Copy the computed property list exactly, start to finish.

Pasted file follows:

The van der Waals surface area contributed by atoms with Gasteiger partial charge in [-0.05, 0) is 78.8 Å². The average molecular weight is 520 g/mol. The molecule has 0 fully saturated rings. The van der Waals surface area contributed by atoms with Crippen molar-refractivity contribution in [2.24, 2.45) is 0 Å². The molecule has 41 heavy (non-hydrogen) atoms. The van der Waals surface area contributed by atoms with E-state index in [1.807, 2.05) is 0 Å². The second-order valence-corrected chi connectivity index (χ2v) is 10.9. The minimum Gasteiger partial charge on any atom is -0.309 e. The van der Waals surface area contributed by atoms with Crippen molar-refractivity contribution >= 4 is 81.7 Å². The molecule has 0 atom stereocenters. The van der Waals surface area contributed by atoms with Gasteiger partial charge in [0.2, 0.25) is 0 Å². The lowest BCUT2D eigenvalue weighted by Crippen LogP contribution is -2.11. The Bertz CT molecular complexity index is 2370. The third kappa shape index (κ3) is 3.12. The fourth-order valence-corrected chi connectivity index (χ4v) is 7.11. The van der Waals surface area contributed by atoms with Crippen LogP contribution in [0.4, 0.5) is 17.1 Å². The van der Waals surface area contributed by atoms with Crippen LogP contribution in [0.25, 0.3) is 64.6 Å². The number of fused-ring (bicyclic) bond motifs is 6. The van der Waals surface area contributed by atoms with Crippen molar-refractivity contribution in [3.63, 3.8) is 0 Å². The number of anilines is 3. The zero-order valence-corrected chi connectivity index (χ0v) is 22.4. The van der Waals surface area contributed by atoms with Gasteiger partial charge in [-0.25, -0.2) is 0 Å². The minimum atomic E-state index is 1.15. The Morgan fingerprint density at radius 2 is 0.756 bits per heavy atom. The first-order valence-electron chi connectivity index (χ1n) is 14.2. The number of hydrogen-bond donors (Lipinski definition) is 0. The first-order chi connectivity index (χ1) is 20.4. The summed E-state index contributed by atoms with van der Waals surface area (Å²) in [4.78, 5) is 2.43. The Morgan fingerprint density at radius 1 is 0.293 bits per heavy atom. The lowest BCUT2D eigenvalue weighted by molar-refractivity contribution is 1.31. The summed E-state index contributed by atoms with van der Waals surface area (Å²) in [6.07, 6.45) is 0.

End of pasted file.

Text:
The van der Waals surface area contributed by atoms with Gasteiger partial charge in [-0.05, 0) is 78.8 Å². The average molecular weight is 520 g/mol. The molecule has 0 fully saturated rings. The van der Waals surface area contributed by atoms with Crippen molar-refractivity contribution in [2.24, 2.45) is 0 Å². The molecule has 41 heavy (non-hydrogen) atoms. The van der Waals surface area contributed by atoms with E-state index in [1.807, 2.05) is 0 Å². The second-order valence-corrected chi connectivity index (χ2v) is 10.9. The minimum Gasteiger partial charge on any atom is -0.309 e. The van der Waals surface area contributed by atoms with Crippen molar-refractivity contribution >= 4 is 81.7 Å². The molecule has 0 atom stereocenters. The van der Waals surface area contributed by atoms with Gasteiger partial charge in [0.2, 0.25) is 0 Å². The lowest BCUT2D eigenvalue weighted by Crippen LogP contribution is -2.11. The Bertz CT molecular complexity index is 2370. The third kappa shape index (κ3) is 3.12. The fourth-order valence-corrected chi connectivity index (χ4v) is 7.11. The van der Waals surface area contributed by atoms with Crippen LogP contribution in [0.4, 0.5) is 17.1 Å². The van der Waals surface area contributed by atoms with Crippen LogP contribution in [0.25, 0.3) is 64.6 Å². The number of fused-ring (bicyclic) bond motifs is 6. The van der Waals surface area contributed by atoms with Crippen molar-refractivity contribution in [3.63, 3.8) is 0 Å². The number of anilines is 3. The zero-order valence-corrected chi connectivity index (χ0v) is 22.4. The van der Waals surface area contributed by atoms with Gasteiger partial charge in [-0.25, -0.2) is 0 Å². The minimum atomic E-state index is 1.15. The Morgan fingerprint density at radius 2 is 0.756 bits per heavy atom. The first-order valence-electron chi connectivity index (χ1n) is 14.2. The number of hydrogen-bond donors (Lipinski definition) is 0. The first-order chi connectivity index (χ1) is 20.4. The summed E-state index contributed by atoms with van der Waals surface area (Å²) in [4.78, 5) is 2.43. The Morgan fingerprint density at radius 1 is 0.293 bits per heavy atom. The lowest BCUT2D eigenvalue weighted by molar-refractivity contribution is 1.31. The summed E-state index contributed by atoms with van der Waals surface area (Å²) in [6.07, 6.45) is 0.